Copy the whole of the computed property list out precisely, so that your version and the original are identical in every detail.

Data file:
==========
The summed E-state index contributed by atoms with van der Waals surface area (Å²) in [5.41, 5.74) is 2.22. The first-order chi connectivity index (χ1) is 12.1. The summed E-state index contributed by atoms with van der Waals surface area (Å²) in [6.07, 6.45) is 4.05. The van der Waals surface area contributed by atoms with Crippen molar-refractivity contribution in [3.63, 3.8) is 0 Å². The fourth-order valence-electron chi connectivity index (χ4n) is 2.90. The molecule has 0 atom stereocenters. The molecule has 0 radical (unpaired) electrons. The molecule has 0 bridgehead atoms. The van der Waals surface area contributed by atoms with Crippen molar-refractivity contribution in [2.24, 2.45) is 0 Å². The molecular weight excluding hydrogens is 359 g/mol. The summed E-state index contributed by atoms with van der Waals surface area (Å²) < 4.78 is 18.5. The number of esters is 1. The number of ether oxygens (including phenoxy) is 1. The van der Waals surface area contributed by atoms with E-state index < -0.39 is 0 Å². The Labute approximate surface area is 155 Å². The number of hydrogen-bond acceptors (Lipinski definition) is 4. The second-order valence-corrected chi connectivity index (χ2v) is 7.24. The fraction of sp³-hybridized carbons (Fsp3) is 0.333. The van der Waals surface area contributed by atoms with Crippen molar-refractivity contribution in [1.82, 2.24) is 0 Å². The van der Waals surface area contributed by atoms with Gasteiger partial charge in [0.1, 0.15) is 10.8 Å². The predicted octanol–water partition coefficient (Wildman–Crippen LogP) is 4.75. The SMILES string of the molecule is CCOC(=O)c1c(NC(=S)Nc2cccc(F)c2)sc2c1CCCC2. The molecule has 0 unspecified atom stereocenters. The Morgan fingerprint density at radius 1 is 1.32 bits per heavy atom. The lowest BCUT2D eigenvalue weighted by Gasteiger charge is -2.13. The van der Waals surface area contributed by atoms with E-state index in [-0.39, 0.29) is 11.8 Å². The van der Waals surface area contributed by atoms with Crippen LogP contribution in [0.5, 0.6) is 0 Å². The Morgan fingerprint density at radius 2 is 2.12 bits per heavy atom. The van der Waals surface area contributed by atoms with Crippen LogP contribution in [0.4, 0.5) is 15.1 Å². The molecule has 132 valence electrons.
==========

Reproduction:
The summed E-state index contributed by atoms with van der Waals surface area (Å²) in [5.41, 5.74) is 2.22. The first-order chi connectivity index (χ1) is 12.1. The summed E-state index contributed by atoms with van der Waals surface area (Å²) in [6.07, 6.45) is 4.05. The van der Waals surface area contributed by atoms with Crippen molar-refractivity contribution in [3.63, 3.8) is 0 Å². The fourth-order valence-electron chi connectivity index (χ4n) is 2.90. The molecule has 0 atom stereocenters. The molecule has 0 radical (unpaired) electrons. The molecule has 0 bridgehead atoms. The van der Waals surface area contributed by atoms with Crippen molar-refractivity contribution in [2.24, 2.45) is 0 Å². The molecular weight excluding hydrogens is 359 g/mol. The summed E-state index contributed by atoms with van der Waals surface area (Å²) < 4.78 is 18.5. The number of esters is 1. The number of ether oxygens (including phenoxy) is 1. The van der Waals surface area contributed by atoms with E-state index < -0.39 is 0 Å². The Labute approximate surface area is 155 Å². The number of hydrogen-bond acceptors (Lipinski definition) is 4. The second-order valence-corrected chi connectivity index (χ2v) is 7.24. The fraction of sp³-hybridized carbons (Fsp3) is 0.333. The van der Waals surface area contributed by atoms with Crippen molar-refractivity contribution in [1.82, 2.24) is 0 Å². The van der Waals surface area contributed by atoms with Gasteiger partial charge in [0.1, 0.15) is 10.8 Å². The predicted octanol–water partition coefficient (Wildman–Crippen LogP) is 4.75. The SMILES string of the molecule is CCOC(=O)c1c(NC(=S)Nc2cccc(F)c2)sc2c1CCCC2. The molecule has 0 unspecified atom stereocenters. The Morgan fingerprint density at radius 1 is 1.32 bits per heavy atom. The lowest BCUT2D eigenvalue weighted by Gasteiger charge is -2.13. The van der Waals surface area contributed by atoms with E-state index in [-0.39, 0.29) is 11.8 Å². The van der Waals surface area contributed by atoms with Crippen LogP contribution in [0.5, 0.6) is 0 Å². The Morgan fingerprint density at radius 2 is 2.12 bits per heavy atom. The van der Waals surface area contributed by atoms with Crippen LogP contribution in [0.4, 0.5) is 15.1 Å². The molecule has 132 valence electrons.